The best of the Tokai guitars are being bought up every day. People have really caught on to the quality offered by Tokai. Some of the high end Grecos and Edwards guitars are also heating up on the market. Burny high end Les Paul guitars are not as sought after. So you could get a real deal on one, and especially should you happen to land one literally built in the Tokai factory. When were Burny Les Paul guitars built by Tokai? The information I've been able to locate indicates this happened in 1978-1979. But this is only some of the Burny guitars.

Another factoid which will be useful to know here is the earliest Burny Les Paul guitars were labeled as such. What I mean is they said 'Les Paul' on them. Clearly that was pushing the limits of integrity there, so they changed the title of the Les Paul to 'Super Grade' guitars.

An Ibanez Les Paul copy

Ibanez Les Paul Custom "THE lawsuit guitar"

n the early 1970s, American guitar manufacturers (particularly Gibson, Fender, and Martin) were experiencing a steady decline in production quality while more Japanese- built guitars were showing up in the American market. By the mid-‘70s, these Japanese guitars consisted of mostly blatant copies of popular American designs and the quality was much better than people wanted to admit. In 1977, Gibson sued the Elger Company (the distributor of Ibanez instruments in the U.S. at the time) and demanded they stop producing copies of their instruments, specifically their headstocks.

An Ibanez Les Paul copy with bolt neck in excellent condition will run you about $500 these days (prices are up, as their reputation is growing). Set neck models run anywhere from $800 and up. These are great clone guitars, even the bolt-neck ones. The "Custom Agent" set-neck models are worth from $1,000-$1,500 (or more for rarer versions/colors) and a set-neck Professional with a vine neck (the "Randy Scruggs" model) will run you $1,500 to $2,500, or even more. There are a few even rarer models that can be worth more than $3,000.

Out of all these Japanese guitar manufacturers who were making absolutely blatant copies of the Gibson Les Paul, it was Ibanez who got sued. You should ask yourself why that would be. I would suggest it was because Ibanez was making a product that was a copy better than the original by Gibson. At least the Ibanez was better than what Gibson was making at the time of the lawsuit.

Ibanez was a guitar manufacturer in transition at the time. They eventually rose as a company to where they had no need for mimicry, and that is where they still are today. Ibanez makes outstanding guitars. But that isn't to say they haven't also been guilty of selling some guitars that weren't worth the asking price. I suppose it is a human condition. There have been some complaints concerning the quality of the pickups found in some of the Ibanez Les Paul copies. But pickups can always be upgraded.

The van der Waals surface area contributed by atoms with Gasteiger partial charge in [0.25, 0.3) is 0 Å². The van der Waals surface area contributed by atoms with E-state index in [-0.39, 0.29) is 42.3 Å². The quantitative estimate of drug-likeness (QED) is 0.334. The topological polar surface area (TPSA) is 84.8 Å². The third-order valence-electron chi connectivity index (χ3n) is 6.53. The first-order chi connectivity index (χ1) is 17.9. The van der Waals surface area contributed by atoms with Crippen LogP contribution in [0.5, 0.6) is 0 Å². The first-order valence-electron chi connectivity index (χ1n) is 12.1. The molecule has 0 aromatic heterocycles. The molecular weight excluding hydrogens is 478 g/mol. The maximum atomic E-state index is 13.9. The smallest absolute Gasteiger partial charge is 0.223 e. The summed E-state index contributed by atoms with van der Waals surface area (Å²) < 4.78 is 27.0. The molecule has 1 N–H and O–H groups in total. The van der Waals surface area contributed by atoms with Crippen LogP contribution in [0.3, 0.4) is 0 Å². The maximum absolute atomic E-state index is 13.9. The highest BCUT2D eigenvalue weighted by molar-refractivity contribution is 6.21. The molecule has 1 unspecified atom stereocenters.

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    • profile image

      Vinnie V 10 months ago

      D'Agostino Les Paul. One of the BEST lespauls I have ever played.

    • profile image

      Dean 10 months ago

      What about Heritage? Probably the best non Gibson Les Pauls. Norlin technically was Gibson from '66-'86 and produced some subpar guitars, but many great ones. My '81 Les Paul Custom is easily the best Les Paul I have ever played.

    • Wesman Todd Shaw profile image

      Wesman Todd Shaw 10 months ago from Kaufman, Texas

      Do you think I should change the title to something like Best Japanese Les Paul Copies? I think I might.

    • profile image

      Kevin 10 months ago

      Orville by Gibson are better than just the plain Orville

    • profile image

      ghgf 9 months ago

      good job..

    • profile image

      ScottM58 9 months ago

      Tokai is no joke I can definitely say that.I've never played their Les Paul copy but I have played an early 80s Strat copy by them and I have to say

      it blew my Squire Strat from the same period away - and I LOVED tyhat Squire.The Tokai shocked me at how much it felt like a 50s Strat.Anyone whose ever had the pleasure of playing one can tell you how substantial they feel in your hands.So well crafted and balanced and comfortable,and of course they sing like birds. I would LOVE to try a Tokai Paul.

    • profile image 9 months ago

      I have a VEGA version. It sounds ok but the neck seems to bend or wiggle. Can you tell me anything about this guitar?

    • Wesman Todd Shaw profile image

      Wesman Todd Shaw 9 months ago from Kaufman, Texas

      The Vega LPs are made in Japan. Some of them are set neck guitars, and those are probably higher quality than the ones with bolt on necks.

      They are pretty comparable to the ones listed in the article, and it would not surprise me to find out they were made in a Tokai factory.